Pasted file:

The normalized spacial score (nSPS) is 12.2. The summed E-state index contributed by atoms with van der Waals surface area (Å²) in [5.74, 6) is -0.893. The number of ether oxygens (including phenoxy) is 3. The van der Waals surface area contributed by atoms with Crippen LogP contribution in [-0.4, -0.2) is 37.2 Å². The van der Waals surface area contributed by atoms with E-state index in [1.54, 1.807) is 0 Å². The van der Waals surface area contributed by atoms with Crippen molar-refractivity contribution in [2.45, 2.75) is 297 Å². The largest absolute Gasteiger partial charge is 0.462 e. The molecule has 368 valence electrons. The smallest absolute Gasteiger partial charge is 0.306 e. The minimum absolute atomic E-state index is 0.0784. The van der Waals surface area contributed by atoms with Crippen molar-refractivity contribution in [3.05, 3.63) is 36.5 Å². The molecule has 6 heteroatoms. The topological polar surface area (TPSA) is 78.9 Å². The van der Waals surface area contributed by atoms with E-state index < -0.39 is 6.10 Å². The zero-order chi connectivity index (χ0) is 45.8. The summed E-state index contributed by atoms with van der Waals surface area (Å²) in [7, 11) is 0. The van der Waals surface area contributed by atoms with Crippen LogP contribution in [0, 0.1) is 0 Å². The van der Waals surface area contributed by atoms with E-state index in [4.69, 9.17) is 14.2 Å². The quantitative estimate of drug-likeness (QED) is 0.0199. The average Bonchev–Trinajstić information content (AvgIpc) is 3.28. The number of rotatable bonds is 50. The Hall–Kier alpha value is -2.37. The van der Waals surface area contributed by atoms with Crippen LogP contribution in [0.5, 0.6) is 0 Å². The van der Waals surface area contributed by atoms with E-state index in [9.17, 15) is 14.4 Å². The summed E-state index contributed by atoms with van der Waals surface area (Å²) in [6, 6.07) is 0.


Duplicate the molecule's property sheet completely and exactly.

The normalized spacial score (nSPS) is 12.2. The summed E-state index contributed by atoms with van der Waals surface area (Å²) in [5.74, 6) is -0.893. The number of ether oxygens (including phenoxy) is 3. The van der Waals surface area contributed by atoms with Crippen LogP contribution in [-0.4, -0.2) is 37.2 Å². The van der Waals surface area contributed by atoms with E-state index in [1.54, 1.807) is 0 Å². The van der Waals surface area contributed by atoms with Crippen molar-refractivity contribution in [2.45, 2.75) is 297 Å². The largest absolute Gasteiger partial charge is 0.462 e. The molecule has 368 valence electrons. The smallest absolute Gasteiger partial charge is 0.306 e. The minimum absolute atomic E-state index is 0.0784. The van der Waals surface area contributed by atoms with Crippen molar-refractivity contribution in [3.05, 3.63) is 36.5 Å². The molecule has 6 heteroatoms. The topological polar surface area (TPSA) is 78.9 Å². The van der Waals surface area contributed by atoms with E-state index < -0.39 is 6.10 Å². The zero-order chi connectivity index (χ0) is 45.8. The summed E-state index contributed by atoms with van der Waals surface area (Å²) in [7, 11) is 0. The van der Waals surface area contributed by atoms with Crippen LogP contribution in [0, 0.1) is 0 Å². The van der Waals surface area contributed by atoms with E-state index in [4.69, 9.17) is 14.2 Å². The quantitative estimate of drug-likeness (QED) is 0.0199. The average Bonchev–Trinajstić information content (AvgIpc) is 3.28. The number of rotatable bonds is 50. The Hall–Kier alpha value is -2.37. The van der Waals surface area contributed by atoms with Crippen LogP contribution in [0.5, 0.6) is 0 Å². The van der Waals surface area contributed by atoms with E-state index in [9.17, 15) is 14.4 Å². The summed E-state index contributed by atoms with van der Waals surface area (Å²) in [6, 6.07) is 0.